Implant mechanical/technical complications predominantly affect implant restoration, however, biological complications impact the implant fixture and surrounding hard and soft tissue. Inflammatory biological implant complications include peri-implant mucositis and peri-implantitis. Peri-implant mucositis refers to the inflammatory response confined to the soft tissues surrounding the dental implant without the loss of supporting bone beyond the initial bone remodeling during healing.7,8 Clinical signs include mucosal erythema and edema, loose and poorly adapted peri-implant mucosa, marginal bleeding, bleeding on probing, suppuration, tenderness, and probing depths ?4 mm. Radiographically, there is no evidence of crestal bone loss beyond biologic bone remodeling, which can result in crestal bone loss to the implant’s first or second thread.

Peri-implantitis refers to the inflammatory response in the tissue around the implant that has extended beyond the soft tissue to the underlying supporting bone. Bone loss beyond the initial biologic bone remodeling is observed, in addition to the clinical signs associated with peri-implant mucositis. This bone loss can be determined radiographically by comparing geometrically standardized radiographs to the baseline radiograph. If no baseline radiograph is available, a vertical distance of 2 mm from the expected marginal bone level following remodeling post-implant placement is the recommended threshold for the diagnosis of peri-implantitis.9

Due to differences in how peri-implant diseases are defined and diagnosed in various studies, the reported prevalence of peri-implant mucositis and peri-implantitis varies greatly in the literature. A recent systematic review and meta-analysis of 11 studies reported the prevalence of peri-implant mucositis and peri-implantitis ranged from 19% to 65% and 1% to 47%, respectively.10 As such, implants must be evaluated for biofilm-induced inflammatory changes.

Biofilm accumulation has been established as the etiologic factor in the development of peri-implant mucositis.11 The inflammatory process of peri-implant mucositis around an implant is akin to gingivitis around natural teeth, as is peri-implantitis to periodontitis. Peri-implant mucositis is the precursor of peri-implantitis, but peri-implant mucositis does not necessarily progress to peri-implantitis. Similar to periodontitis, peri-implantitis occurs primarily as a result of an overwhelming bacterial insult and subsequent host immune response.8,11 Bacteria as­sociated with periodontitis have been detected at both healthy and diseased implant sites. Diseased sites in patients with periodontitis and sites in smokers have higher concentrations of putative periodontal pathogens such as Tannerella forsythia, Fusobacterium nucleatum, Treponema denticola, and Porphyromonas gingivalis.12,13

Molecular Model Periodontal Maintenance
Figure 1. Interleukin-1β, shown here in a molecular model, is a cytokine immune protein that is an important mediator of the inflammatory response.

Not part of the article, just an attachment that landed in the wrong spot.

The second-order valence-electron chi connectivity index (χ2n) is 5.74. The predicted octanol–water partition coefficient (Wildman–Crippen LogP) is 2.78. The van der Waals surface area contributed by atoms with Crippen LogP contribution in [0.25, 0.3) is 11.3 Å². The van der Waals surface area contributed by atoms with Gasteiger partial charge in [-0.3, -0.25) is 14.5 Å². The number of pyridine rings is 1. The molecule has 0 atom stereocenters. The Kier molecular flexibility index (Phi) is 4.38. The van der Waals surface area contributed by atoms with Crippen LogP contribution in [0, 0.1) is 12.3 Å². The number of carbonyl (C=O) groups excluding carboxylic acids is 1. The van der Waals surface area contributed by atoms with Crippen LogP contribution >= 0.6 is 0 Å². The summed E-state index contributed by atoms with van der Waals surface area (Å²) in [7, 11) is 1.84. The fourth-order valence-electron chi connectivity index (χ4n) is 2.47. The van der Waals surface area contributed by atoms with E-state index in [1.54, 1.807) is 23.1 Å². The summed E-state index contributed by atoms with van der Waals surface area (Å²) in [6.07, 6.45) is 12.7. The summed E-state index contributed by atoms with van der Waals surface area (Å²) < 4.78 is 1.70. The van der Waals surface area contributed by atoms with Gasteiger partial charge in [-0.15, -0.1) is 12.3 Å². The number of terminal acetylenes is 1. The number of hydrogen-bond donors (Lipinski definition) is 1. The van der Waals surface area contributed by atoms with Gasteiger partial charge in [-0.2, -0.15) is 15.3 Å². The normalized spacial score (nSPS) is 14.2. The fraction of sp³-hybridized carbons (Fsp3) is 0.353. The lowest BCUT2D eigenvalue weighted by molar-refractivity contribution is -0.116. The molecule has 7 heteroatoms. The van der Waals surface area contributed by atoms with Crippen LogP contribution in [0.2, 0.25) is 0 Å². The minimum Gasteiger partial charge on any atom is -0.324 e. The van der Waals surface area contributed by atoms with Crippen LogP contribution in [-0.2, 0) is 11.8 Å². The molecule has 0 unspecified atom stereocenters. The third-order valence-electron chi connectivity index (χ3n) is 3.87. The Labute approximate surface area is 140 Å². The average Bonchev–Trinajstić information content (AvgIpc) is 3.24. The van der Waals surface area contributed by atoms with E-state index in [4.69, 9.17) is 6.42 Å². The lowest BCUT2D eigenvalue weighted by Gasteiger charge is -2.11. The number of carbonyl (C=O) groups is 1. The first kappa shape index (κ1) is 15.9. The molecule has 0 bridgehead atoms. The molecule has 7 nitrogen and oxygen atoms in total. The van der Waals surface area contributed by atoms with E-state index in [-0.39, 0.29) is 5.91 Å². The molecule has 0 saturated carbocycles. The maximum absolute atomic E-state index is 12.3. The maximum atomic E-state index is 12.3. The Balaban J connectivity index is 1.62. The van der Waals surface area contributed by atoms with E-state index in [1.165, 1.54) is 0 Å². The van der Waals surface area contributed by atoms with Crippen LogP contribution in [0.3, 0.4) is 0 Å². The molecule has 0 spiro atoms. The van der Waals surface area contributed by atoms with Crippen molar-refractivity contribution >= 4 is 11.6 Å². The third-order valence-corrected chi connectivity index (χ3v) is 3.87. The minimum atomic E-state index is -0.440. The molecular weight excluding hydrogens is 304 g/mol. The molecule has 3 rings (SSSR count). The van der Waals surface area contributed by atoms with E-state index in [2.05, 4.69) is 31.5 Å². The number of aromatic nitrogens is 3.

Human tissue biopsies revealed that peri-implantitis and periodontitis lesions have many common features.14,15 Similar markers, such as proinflammatory cytokines, including interleukin (IL)-1?, IL-6, and IL-8 and tumor necrosis factor (TNF)-?, are upregulated in both peri-implantitis and periodontitis (Figure 1).14,16 Assessments of human crevicular fluids also revealed that patients with untreated peri-implantitis contained disproportionately high concentrations of IL-1?, IL-8, TNF-?, and vascular endothelial growth factor.15 A key difference between peri-implantitis and periodontitis, however, is that tissue destruction is more rapid and pronounced in peri-implantitis. In periodontitis, bone loss is usually confined to areas of plaque and calculus accumulation—such as the proximal surfaces, furcations, and root concavities—and manifests as localized vertical infrabony defects. Of course, horizontal bone loss can also occur in periodontitis. In peri-implantitis, bone loss usually happens circumferentially in a pattern called saucerization. The increased susceptibility and pattern of bone loss around implants may be related to the absence of inserting collagen fibers into the implant fixture. With a tooth, the presence of collagen fibers inserting into cementum can confine and separate the inflammatory cell infiltrate and provide a self-limiting process to the inflammatory response. Similar anatomy is absent around an implant.17


The outcomes of treating peri-implant diseases are often unpredictable. A review of the literature found that peri-implant mucositis can be effectively treated with nonsurgical mechanical therapy.18 While peri-implant mucositis is reversible at the biomarker level, complete disease resolution is much more difficult to achieve.19 A systematic review20 on the efficacy of patient-administered plaque control to manage peri-implant mucositis and a systematic review21 on the effectiveness of professionally administered plaque removal with or without adjunctive antiseptics or antibiotics in the treatment of peri-implant mucositis found that while disease resolution is possible, it was not achieved in all sites in all patients. Furthermore, the use of adjunctive measures was not found to improve the efficacy of professionally administered plaque removal in reducing clinical signs of inflammation.11,21 Overall, effective patient-administered oral hygiene and professional mechanical debridement can reduce clinical signs of inflammation. Complete disease resolution, however, may not be possible.11,21